Send to

Choose Destination
Scand J Med Sci Sports. 2006 Jun;16(3):209-14.

Whole-body fat oxidation determined by graded exercise and indirect calorimetry: a role for muscle oxidative capacity?

Author information

Copenhagen Muscle Research Centre, Department of Medical Physiology, The Panum Institute, University of Copenhagen, Copenhagen, Denmark.


During whole-body exercise, peak fat oxidation occurs at a moderate intensity. This study investigated whole-body peak fat oxidation in untrained and trained subjects, and the presence of a relation between skeletal muscle oxidative enzyme activity and whole-body peak fat oxidation. Healthy male subjects were recruited and categorized into an untrained (N=8, VO(2max) 3.5+/-0.1 L/min) and a trained (N=8, VO(2max) 4.6+/-0.2 L/min) group. Subjects performed a graded exercise test commencing at 60 W for 8 min followed by 35 W increments every 3 min. On a separate day, muscle biopsies were obtained from vastus lateralis and a 3 h bicycle exercise test was performed at 58% of VO(2max). Whole-body fat oxidation was calculated during prolonged and graded exercise from the respiratory exchange ratio using standard indirect calorimetry equations. Based on the graded exercise test, whole-body peak fat oxidation was determined. The body composition was determined by DEXA. Whole-body peak fat oxidation (250+/-25 and 462+/-33 mg/min) was higher (P<0.05) and occurred at a higher (P<0.05) relative workload (43.5+/-1.8% and 49.9+/-1.2% VO(2max)) in trained compared with untrained subjects, respectively. Muscle citrate synthase activity and beta-hydroxy-acyl-CoA-dehydrogenase activity were higher (49% and 35%, respectively, P<0.05) in trained compared with untrained subjects. Both lean body mass and maximal oxygen uptake were significantly correlated to whole-body peak fat oxidation (r(2)=0.57, P<0.001), but leg muscle oxidative capacity was not correlated to whole-body peak fat oxidation. In conclusion, whole-body peak fat oxidation occurred at a higher relative exercise load in trained compared with untrained subjects. Whole-body peak fat oxidation was not significantly related to leg muscle oxidative capacity, but was related to lean body mass and maximal oxygen uptake. This may suggest that leg muscle oxidative activity is not the main determinant of whole-body peak fat oxidation.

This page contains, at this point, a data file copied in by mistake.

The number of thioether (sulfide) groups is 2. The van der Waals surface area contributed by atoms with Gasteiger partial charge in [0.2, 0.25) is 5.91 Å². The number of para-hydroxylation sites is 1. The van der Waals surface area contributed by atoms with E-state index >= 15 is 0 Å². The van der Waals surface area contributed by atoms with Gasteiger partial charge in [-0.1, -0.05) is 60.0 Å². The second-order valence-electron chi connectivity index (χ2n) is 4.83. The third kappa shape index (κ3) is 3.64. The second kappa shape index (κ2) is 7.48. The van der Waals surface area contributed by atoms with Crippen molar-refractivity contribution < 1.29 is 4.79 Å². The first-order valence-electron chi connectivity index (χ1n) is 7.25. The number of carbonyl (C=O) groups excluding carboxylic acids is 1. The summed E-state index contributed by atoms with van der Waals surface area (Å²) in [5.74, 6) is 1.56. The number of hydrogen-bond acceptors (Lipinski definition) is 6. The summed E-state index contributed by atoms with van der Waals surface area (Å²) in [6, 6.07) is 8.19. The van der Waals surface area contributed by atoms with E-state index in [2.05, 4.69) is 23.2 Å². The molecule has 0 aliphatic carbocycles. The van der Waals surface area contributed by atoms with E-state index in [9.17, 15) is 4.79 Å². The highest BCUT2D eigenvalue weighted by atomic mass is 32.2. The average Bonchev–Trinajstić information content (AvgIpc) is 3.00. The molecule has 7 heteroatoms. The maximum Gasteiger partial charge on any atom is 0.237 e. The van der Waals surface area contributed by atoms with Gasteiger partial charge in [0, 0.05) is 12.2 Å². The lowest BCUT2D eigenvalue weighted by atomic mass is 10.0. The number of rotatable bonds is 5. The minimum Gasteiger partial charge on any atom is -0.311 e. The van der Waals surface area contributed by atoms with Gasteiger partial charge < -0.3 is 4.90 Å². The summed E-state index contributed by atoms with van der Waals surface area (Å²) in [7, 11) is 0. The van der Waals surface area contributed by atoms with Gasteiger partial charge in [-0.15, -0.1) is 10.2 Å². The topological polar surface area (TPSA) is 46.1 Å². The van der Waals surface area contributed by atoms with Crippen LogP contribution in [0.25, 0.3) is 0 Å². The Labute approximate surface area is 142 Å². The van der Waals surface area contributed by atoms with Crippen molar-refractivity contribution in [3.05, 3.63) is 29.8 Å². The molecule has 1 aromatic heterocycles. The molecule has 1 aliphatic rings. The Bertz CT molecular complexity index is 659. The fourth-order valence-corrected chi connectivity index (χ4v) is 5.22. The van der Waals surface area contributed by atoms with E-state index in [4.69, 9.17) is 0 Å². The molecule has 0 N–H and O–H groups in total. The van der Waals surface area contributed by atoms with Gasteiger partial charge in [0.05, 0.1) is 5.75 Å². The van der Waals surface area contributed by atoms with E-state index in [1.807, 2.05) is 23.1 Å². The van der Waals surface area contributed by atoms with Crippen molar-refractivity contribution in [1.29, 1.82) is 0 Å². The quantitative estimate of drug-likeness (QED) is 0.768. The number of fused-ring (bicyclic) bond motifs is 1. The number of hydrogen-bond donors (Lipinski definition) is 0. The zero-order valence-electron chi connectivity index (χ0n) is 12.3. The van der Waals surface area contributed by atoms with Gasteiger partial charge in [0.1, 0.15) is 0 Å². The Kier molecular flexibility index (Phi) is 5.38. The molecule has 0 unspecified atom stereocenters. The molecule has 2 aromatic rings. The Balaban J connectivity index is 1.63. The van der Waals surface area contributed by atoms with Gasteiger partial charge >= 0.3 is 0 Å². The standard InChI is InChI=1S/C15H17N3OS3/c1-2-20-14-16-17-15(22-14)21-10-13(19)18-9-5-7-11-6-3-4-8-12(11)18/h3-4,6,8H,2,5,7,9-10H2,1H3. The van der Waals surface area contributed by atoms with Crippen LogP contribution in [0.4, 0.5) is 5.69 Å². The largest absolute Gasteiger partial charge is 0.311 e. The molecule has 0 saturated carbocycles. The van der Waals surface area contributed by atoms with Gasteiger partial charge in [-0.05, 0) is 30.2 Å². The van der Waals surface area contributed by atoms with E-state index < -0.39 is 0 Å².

[Indexed for MEDLINE]

Supplemental Content

Full text links

Icon for Wiley
Loading ...
Support Center